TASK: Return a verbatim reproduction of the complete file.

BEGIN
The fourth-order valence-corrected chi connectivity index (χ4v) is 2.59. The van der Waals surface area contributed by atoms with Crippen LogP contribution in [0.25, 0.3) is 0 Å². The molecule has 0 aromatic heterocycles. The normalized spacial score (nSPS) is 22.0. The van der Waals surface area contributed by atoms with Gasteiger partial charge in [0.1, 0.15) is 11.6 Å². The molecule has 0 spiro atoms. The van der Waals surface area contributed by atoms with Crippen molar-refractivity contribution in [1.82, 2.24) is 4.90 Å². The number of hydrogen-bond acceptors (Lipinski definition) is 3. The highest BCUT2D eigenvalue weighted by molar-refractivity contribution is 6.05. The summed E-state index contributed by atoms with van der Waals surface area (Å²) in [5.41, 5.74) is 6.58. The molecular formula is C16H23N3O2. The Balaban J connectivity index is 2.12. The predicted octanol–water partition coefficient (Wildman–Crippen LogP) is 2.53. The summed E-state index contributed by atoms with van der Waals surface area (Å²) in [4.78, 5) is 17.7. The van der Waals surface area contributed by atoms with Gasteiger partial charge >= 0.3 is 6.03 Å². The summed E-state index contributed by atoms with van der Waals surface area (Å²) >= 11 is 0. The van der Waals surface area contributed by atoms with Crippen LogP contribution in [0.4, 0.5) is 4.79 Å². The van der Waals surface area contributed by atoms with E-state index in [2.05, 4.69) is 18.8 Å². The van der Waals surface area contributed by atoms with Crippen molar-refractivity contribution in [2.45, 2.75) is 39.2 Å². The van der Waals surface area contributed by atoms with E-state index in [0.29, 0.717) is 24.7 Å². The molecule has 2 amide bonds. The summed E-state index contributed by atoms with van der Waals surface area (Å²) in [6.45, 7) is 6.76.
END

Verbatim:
The fourth-order valence-corrected chi connectivity index (χ4v) is 2.59. The van der Waals surface area contributed by atoms with Crippen LogP contribution in [0.25, 0.3) is 0 Å². The molecule has 0 aromatic heterocycles. The normalized spacial score (nSPS) is 22.0. The van der Waals surface area contributed by atoms with Gasteiger partial charge in [0.1, 0.15) is 11.6 Å². The molecule has 0 spiro atoms. The van der Waals surface area contributed by atoms with Crippen molar-refractivity contribution in [1.82, 2.24) is 4.90 Å². The number of hydrogen-bond acceptors (Lipinski definition) is 3. The highest BCUT2D eigenvalue weighted by molar-refractivity contribution is 6.05. The summed E-state index contributed by atoms with van der Waals surface area (Å²) in [5.41, 5.74) is 6.58. The molecular formula is C16H23N3O2. The Balaban J connectivity index is 2.12. The predicted octanol–water partition coefficient (Wildman–Crippen LogP) is 2.53. The summed E-state index contributed by atoms with van der Waals surface area (Å²) in [4.78, 5) is 17.7. The van der Waals surface area contributed by atoms with Gasteiger partial charge >= 0.3 is 6.03 Å². The summed E-state index contributed by atoms with van der Waals surface area (Å²) >= 11 is 0. The van der Waals surface area contributed by atoms with Crippen LogP contribution in [0.4, 0.5) is 4.79 Å². The van der Waals surface area contributed by atoms with E-state index in [2.05, 4.69) is 18.8 Å². The van der Waals surface area contributed by atoms with Crippen molar-refractivity contribution in [2.45, 2.75) is 39.2 Å². The van der Waals surface area contributed by atoms with E-state index in [0.29, 0.717) is 24.7 Å². The molecule has 2 amide bonds. The summed E-state index contributed by atoms with van der Waals surface area (Å²) in [6.45, 7) is 6.76.